Comparison: The taxonomy of Oligocene and Early Miocene Xymenella species and related genera is in an unsatisfactory state. Ponder (1972a) lumped too many genera together in Xymene, and Beu (2009) began the recognition of narrower, more realistic genera by raising Xymenella, Axymene and Zeatrophon to genera again, seperating them from Xymene. Houart (2004) also removed some small "Xymene" species to the genus Gemixystus Iredale, 1929, although correspondents have expressed doubt since whether all these species really belong there, as paucispiral, smooth protoconchs, paucispiral, strongly keeled protoconchs, and conical, multispiral, in many cases medially keeled protoconchs all were included in one genus. The species with conical, multispiral protoconchs tentatively are retained here in Xymenella, whereas those with pauicspiral ones are included in Gemixystus. The one New Zealand specimen now referred to Gemixystus, therefore, is the single specimen from Beach Road, South Oamaru, collected by P. A. maxwell and identified as G. cf. rhodanos Houart, 2004 (a Recent eastern Australian species) by Houart (2004, p. 22, fig. 19). However, it is conceivable that the other small New Zealand fossil species with conical protoconchs, Xymenella apipagoda (Ponder, 1972), X. comes (Maxwell, 1992), and X. zebra (Houart, 2004), require a further genus. The classification proposed here clearly is still unsatisfactory in other respects, as "Zeatrophon" huttoni (Murdoch, 1900) (Nukumaruan-Recent) does not sit comfortably in Zeatrophon, it is unclear whether the other small species referred there are congeneric with the type species, Z. ambiguus (Philippi, 1844), the relationship between Z. ambiguus and typical South American-Antarctic Trophon species is unknown, and other species such as "Terefundus" aipipagodus Dell, 1956 (Recent) and "T." murdochi (Marwick, 1924) (Nukumaruan, Hawke's Bay) are much larger than Terefundus species and require a new genus near Ingensia Houart, 2001. This unnmed genus also is represented in Waitakian-Altonian rocks of North Otago and South Canterbury.
Ponder (1972a, p. 480-481) identified Otaian shells and very similar shells from Awamoa Creek and other North Otago Altonian localities as Xymene (now Xymenella) lepida, but the holotype (from Target Gully Shellbed) differs from the Otaian species in its relatively broad shell and in having evenly convex teleoconch whorls and a rounded aperture. It seems unlikely to be conspecific with the species described here, which is much more like X. minutissima in shape, but not in size. Specimens of X. minutissima from the Southburn Sand at White Rock River (type locality) and from Sutherlands are indeed minute (height 2.7-4.7 mm), have a much smaller protoconch than the Otaian shells and have less prominent axial sculpture with costae becoming obsolete on the last whorl of some shells. Ponder (1972a, pp. 482, 484) recorded X. minutissima from several other localities, including Pukeuri where he noted that it seemed to intergrade with "lepida". The large shells from Awamoa Creek and Ardowan Shellbed resemble the Otaian shells in most respects but typically have only two spiral cords on the sides of the penultimate whorl (although an additional cord may appear at a later stage of growth), and only five lirae on the inside of the outer lip. They are probably conspecific with shells from Target Gully Shellbed assigned by Ponder (1972a, p. 490) to X. chattonensis . The latter species (described from Shell Gully, Chatton, Duntroonian) is poorly known, and its relationship to the Altonian shells must remain uncertain until more material is available. Maxwell (1992, p. 122, pl. 17e-i) also named a second, small species, X. comes, which occurs with X. apipagoda at McCulloch's Bridge, Waihao River (Kaiatan), and probably several other species remain unnamed.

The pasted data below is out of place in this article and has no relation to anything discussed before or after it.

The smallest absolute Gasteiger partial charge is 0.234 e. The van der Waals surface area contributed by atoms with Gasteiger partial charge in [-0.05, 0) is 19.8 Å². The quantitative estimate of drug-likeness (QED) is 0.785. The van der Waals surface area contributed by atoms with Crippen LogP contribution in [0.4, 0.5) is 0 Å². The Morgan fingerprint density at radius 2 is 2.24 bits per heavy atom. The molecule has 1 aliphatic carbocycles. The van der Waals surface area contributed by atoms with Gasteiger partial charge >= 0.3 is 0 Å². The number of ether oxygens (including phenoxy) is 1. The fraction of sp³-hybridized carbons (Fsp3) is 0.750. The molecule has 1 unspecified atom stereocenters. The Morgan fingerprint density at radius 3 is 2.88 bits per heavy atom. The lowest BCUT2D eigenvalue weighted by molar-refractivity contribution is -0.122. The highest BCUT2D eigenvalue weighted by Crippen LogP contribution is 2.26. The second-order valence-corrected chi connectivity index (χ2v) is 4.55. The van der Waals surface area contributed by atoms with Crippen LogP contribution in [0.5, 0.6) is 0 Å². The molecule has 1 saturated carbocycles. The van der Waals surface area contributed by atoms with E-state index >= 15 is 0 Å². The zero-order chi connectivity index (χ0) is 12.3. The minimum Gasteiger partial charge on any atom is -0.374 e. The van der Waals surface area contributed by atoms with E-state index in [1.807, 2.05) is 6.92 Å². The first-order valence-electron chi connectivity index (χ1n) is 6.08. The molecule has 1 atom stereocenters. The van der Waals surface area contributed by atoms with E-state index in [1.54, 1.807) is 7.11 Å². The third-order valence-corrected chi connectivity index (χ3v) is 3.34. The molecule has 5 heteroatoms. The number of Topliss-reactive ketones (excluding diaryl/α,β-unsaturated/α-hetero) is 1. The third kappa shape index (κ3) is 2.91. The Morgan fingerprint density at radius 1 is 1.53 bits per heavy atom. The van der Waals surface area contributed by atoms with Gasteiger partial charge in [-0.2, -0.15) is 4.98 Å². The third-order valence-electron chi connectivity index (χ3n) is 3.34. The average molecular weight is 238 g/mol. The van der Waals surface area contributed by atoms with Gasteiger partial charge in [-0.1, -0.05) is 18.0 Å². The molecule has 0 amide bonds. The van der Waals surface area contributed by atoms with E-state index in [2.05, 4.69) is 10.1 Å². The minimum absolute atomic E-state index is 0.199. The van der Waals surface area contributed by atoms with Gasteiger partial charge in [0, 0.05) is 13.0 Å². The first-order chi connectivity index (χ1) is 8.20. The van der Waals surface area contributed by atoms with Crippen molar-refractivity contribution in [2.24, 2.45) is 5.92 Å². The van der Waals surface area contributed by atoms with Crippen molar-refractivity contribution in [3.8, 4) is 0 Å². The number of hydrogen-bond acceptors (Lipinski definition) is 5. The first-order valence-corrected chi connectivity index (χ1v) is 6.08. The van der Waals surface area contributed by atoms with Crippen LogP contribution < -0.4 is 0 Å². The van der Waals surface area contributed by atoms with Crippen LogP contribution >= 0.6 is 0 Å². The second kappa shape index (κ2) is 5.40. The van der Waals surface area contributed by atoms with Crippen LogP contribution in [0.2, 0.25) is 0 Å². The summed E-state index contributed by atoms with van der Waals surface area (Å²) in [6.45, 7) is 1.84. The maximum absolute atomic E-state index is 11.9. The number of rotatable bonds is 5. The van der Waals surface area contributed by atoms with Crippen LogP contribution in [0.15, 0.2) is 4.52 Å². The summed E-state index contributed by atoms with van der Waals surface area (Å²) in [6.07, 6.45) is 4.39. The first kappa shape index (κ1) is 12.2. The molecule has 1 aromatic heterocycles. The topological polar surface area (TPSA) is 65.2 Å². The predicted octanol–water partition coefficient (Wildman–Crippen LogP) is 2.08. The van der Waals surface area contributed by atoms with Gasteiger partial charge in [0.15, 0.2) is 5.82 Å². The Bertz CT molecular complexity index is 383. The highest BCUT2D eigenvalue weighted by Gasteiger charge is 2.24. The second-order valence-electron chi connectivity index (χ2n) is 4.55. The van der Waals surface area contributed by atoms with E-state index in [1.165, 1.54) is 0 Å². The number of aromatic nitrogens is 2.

Distribution: Otaian; Mount Harris Formation, Bluecliffs, Otaio River; Mt Horrible, Pareora River (common).
Cite this publication as: "A.G. Beu and J.I. Raine (2009). Revised
descriptions of New Zealand Cenozoic Mollusca from Beu and Maxwell (1990). GNS
Science miscellaneous series no. 27."
© GNS Science, 2009
(Included with a PDF facsimile file copy of New Zealand Geological Survey Paleontological Bulletin 58 in CD version from: Publications Officer, GNS Science, P.O. Box 30368 Lower Hutt, New Zealand)